Acid Base Behavior Of Element Oxides


What is the acid base behavior of element oxides? Information and examples about acid base behavior of some common oxides

Acid : Definition, History and Types of Acids (Inorganic and Organic)

Source :

Acid Base Behavior Of Element Oxides; Metals are also distinguished from nonmetals by the acid-base behavior of their oxides in water:


• Most main-group metals transfer electrons to oxygen, so their oxides are ionic. In water, these oxides act as bases, producing OH ions and reacting with acids. Calcium oxide is an example.

• Nonmetals share electrons with oxygen, so non-metal oxides are covalent. In water, they act as acids, producing H+ ions and reacting with bases. Tetraphosphorus decaoxide is an example.

Figure on the right classifies the acid-base behavior of some common oxides, focusing once again on the elements in Group 5A, dinitrogen pentaoxide, N2O5, forms nitric acid:


\displaystyle {{N}_{2}}{{O}_{5(s)}}+{{H}_{2}}{{O}_{\left( l \right)}}\to 2HN{{O}_{3\left( aq \right)}}

Tetraphosphorus decaoxide, P4O10, forms the weaker acid H3PO4:

\displaystyle {{P}_{4}}{{O}_{10(s)}}+6{{H}_{2}}{{O}_{\left( l \right)}}\to 4{{H}_{3}}P{{O}_{4(aq)}}

Acid : Definition, History and Types of Acids (Inorganic and Organic)

Source :

The oxide of the metalloid arsenic is weakly acidic, whereas that of the metalloid antimony is weakly basic. Bismuth, the most metallic of the group, forms a basic oxide that is insoluble in water but that forms a salt and water with acid:


\displaystyle B{{i}_{2}}{{O}_{3(s)}}+6HN{{O}_{3(aq)}}\to 2Bi{{\left( N{{O}_{3}} \right)}_{3(aq)}}+3{{H}_{2}}{{O}_{(l)}}

Note that as the elements become less metallic across a period, their oxides become more acidic. In Period 3, sodium and magnesium form the strongly basic oxides Na2O and MgO.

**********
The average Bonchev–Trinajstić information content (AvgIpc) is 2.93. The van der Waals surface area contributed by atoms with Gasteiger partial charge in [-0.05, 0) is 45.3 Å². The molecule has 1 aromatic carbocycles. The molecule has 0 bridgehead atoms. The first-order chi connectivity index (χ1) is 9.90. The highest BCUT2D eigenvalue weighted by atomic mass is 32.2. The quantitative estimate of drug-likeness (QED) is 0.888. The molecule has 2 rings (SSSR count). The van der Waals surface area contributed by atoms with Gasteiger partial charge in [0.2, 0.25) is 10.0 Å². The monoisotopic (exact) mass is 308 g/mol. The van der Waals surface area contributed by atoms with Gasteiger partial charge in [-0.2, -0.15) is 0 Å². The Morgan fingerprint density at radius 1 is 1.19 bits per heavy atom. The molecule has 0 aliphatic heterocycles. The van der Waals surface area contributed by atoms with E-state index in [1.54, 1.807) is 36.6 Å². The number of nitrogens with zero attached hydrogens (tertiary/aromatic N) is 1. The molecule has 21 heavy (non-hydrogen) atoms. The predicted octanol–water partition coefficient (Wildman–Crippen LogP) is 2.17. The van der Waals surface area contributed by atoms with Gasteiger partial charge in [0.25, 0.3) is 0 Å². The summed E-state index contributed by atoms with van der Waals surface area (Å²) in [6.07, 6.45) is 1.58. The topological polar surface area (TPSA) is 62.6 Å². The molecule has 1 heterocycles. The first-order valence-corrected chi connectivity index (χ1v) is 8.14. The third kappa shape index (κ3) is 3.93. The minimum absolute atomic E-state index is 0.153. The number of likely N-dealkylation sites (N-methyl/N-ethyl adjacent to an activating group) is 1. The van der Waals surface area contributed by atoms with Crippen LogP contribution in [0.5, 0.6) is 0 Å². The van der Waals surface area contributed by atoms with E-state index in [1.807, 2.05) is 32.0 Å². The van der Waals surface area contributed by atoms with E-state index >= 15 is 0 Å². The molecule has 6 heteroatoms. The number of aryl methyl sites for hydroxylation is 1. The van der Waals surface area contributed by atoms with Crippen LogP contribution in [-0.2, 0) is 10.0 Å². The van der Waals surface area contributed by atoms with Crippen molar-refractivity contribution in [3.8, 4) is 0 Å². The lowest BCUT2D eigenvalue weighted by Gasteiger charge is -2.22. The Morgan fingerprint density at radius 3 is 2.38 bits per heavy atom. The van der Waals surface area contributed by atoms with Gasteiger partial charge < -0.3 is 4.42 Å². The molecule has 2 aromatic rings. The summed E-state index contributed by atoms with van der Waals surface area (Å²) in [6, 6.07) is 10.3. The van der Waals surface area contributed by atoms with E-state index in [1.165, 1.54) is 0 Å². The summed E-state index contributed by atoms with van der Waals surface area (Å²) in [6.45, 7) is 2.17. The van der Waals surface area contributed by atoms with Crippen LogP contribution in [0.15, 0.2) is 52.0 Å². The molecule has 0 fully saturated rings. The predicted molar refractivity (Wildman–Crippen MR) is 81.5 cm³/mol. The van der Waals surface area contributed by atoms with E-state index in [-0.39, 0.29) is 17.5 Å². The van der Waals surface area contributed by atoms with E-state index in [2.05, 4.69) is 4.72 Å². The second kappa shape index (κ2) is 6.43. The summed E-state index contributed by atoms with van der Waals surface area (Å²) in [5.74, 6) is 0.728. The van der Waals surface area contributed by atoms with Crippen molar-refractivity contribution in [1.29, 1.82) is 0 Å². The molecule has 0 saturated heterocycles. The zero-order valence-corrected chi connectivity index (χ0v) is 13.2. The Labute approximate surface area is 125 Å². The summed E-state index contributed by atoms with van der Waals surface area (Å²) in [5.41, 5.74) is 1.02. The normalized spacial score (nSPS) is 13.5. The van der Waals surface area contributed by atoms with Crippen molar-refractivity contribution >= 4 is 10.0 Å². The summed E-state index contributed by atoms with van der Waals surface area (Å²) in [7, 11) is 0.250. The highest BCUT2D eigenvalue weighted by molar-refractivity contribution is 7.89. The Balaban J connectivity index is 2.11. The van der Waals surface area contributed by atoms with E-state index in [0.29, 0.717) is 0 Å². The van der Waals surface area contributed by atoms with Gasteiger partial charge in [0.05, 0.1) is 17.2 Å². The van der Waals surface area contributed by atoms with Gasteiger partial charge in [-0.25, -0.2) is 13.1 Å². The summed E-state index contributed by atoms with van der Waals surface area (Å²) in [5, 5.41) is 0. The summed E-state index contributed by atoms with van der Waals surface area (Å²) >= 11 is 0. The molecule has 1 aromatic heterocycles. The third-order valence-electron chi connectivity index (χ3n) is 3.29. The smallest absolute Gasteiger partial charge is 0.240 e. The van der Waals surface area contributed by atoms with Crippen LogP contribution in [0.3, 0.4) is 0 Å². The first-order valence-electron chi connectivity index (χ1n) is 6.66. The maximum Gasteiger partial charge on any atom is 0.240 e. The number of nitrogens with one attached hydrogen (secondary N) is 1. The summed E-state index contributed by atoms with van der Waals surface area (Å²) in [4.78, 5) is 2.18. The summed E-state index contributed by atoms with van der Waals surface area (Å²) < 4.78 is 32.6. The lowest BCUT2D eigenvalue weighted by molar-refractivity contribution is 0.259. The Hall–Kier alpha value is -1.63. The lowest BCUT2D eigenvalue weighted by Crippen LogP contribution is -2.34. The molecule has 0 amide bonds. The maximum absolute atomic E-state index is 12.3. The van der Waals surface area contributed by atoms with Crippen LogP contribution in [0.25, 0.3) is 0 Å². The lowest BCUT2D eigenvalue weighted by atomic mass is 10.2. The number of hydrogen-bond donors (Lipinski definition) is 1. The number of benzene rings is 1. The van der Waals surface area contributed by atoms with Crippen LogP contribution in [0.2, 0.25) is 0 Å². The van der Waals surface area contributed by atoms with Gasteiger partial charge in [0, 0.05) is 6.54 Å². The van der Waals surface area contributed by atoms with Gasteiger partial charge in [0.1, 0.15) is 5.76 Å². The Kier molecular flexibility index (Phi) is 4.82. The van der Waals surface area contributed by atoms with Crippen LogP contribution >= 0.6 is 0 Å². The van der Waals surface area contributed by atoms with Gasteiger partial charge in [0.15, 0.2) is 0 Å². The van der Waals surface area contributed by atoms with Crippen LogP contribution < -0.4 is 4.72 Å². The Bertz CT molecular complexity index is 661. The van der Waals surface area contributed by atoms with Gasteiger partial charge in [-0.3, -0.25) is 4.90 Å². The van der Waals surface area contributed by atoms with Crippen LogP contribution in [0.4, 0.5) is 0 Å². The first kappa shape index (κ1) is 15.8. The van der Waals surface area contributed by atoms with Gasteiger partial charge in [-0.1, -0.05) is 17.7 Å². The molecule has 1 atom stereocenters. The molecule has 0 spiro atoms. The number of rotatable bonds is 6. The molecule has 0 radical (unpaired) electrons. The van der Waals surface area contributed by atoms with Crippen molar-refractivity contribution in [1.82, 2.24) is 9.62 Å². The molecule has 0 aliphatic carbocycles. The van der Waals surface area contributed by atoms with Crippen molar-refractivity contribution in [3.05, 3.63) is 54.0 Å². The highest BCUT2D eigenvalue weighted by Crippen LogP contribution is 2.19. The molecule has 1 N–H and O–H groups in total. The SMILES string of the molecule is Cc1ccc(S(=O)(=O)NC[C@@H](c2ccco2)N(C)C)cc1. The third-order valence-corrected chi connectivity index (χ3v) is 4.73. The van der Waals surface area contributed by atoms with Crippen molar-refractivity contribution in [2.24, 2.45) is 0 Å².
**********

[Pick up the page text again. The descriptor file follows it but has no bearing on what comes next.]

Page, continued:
Some metals and many metalloids form oxides that are amphoteric: they can act as acids or as bases in water. Metallic aluminum forms amphoteric aluminum oxide (Al2O3), which reacts with acid or with base:

\displaystyle A{{l}_{2}}{{O}_{3(s)}}+6HC{{l}_{(aq)}}\to 2AlC{{l}_{3(aq)}}+3{{H}_{2}}{{O}_{(l)}}


\displaystyle A{{l}_{2}}{{O}_{3(s)}}+2NaO{{H}_{(aq)}}+3{{H}_{2}}{{O}_{(l)}}\to 2NaAl{{(OH)}_{4(aq)}}

Silicon dioxide is weakly acidic, forming a salt and water with base:

\displaystyle Si{{O}_{2(s)}}+2NaO{{H}_{(aq)}}\to N{{a}_{2}}Si{{O}_{3(aq)}}+{{H}_{2}}{{O}_{(l)}}

The common oxides of phosphorus, sulfur, and chlorine form acids of increasing strength: H3PO4, H2SO4, and HClO4.


So the metallic properties decreases from left to right across a period, and increases from top to bottom within a group Most of the periodic properties of elements are summarized in below.

Comparison of Periodic Properties in Periodic Table

1Within period from left to right1Down a group from top to bottom
1.Atomic number increases.1.Atomic number increases.
2.Mass number increases.2.Mass number increases.
3.Atomic volume decreases.3.Atomic volume increases.
4.lonazation energy increases.4.lonazation energy decreases.
5.Electron affinity increases.5.Electron affinity decreases.
6.Electron losing tendency decreases.6.Electron losing tendency increases.
7.Metallic character decreases.7.Metallic character increases.
8.Nonmetallic character increases.8.Nonmetallic character decreases.
9.Acidic character of oxides increases.9.Acidic character of oxides decreases.
10.Number of valence electrons increases.10.Number of valence electrons does not change.

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